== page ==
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As COVID-19 Cases Increase, Texas May Be Heading for Trouble

Texas set new daily records for COVID-19 hospitalizations and new positive cases this week. Could that be a trend? What can we expect in the coming weeks and months?

Here we ask three questions to three medical professionals in Texas.

Dr. Faisal Masud is the medical director of critical care at Houston Methodist Hospital.

As numbers of cases of COVID-19 rise in Texas and hospitalizations increase, what does this mean for Texas? 

Masud: “This means that we are really going back to square one. During March and April, hospitals were getting flooded. What is different now compared to March is that we have had a lot of patients who have been holding off coming to the hospital. Now they’re showing up in droves. Our hospitals are full – not from COVID, but from a lot of untreated patients and COVID combined. Now it’s a double whammy. To me, a patient is a patient, whether they have COVID-19 or cancer. My team’s obligation is taking care of patients regardless of the disease they have. We don’t pick and choose. We take care of everybody.”

If numbers keep rising, are we headed for a NYC-type situation in our major metropolitan areas?

“The answer is no. The reason is – New York City was not prepared for what hit them. Clearly we, especially in the Texas Medical Center, are way better prepared. We learned a lot of lessons from New York City. And we have been tested. In March and April, we had unbelievable challenges. If you look at the TMC website, admissions are high, but we are managing our patients better now. Plus, we have new therapies to help, so the ICUs don’t get overrun. We will fill them, but I think we are better prepared.”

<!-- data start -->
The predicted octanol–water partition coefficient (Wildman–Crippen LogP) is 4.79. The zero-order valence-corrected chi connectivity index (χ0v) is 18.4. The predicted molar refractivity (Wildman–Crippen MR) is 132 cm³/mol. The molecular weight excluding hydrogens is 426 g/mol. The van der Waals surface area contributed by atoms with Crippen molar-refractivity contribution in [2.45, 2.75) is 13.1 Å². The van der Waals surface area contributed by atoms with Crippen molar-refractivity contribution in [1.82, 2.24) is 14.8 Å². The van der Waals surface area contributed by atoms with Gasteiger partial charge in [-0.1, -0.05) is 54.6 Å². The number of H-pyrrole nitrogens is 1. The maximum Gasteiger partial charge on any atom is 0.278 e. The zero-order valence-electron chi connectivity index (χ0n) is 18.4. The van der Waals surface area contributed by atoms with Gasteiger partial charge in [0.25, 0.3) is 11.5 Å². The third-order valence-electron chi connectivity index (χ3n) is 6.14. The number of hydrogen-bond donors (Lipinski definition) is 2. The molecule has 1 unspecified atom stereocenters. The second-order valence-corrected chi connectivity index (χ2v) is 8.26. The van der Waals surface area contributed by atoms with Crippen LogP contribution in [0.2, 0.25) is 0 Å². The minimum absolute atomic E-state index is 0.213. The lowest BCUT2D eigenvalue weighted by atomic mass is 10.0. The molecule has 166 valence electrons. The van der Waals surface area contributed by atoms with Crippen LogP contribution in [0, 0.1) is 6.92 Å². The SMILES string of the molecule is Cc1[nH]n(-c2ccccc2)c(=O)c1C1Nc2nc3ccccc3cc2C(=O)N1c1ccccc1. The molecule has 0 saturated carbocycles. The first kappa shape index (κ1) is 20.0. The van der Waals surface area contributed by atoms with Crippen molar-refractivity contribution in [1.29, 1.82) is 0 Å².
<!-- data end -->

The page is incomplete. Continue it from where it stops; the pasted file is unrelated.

If people aren’t doing what they need to do to be safe now that Texas is reopening, what can we expect down the road? During the next weeks, months and this fall?

“The challenge we face in health care is the mixed messaging — people hear different things from the city, state, the Centers for Disease Control and Prevention and the World Health Organization. That mixed messaging has impacted people’s decision-making. There’s an element of complacency. COVID-19 is here to stay, and I do anticipate there will be another peak in the fall, because we will also be dealing with the regular flu. This is going to be very challenging for the rest of the year. We have to think not only about ourselves but about our communities. Don’t think about yourself only — think about people around you.”

Dr. Robert Atmar, an infectious disease specialist at Baylor College of Medicine, has a longstanding interest in the study of respiratory viral pathogens, including their epidemiology, pathogenesis, diagnosis, treatment, and prevention.

As cases rise, when will Texas be in trouble? Is it based on positive diagnoses, number of hospitalizations, deaths, etc.?

Atmar: “I think Texas is already in trouble – this is based upon the number of hospitalizations and new diagnoses. These data indicate that the virus is surging in the state.  We have certainly seen that in Houston.”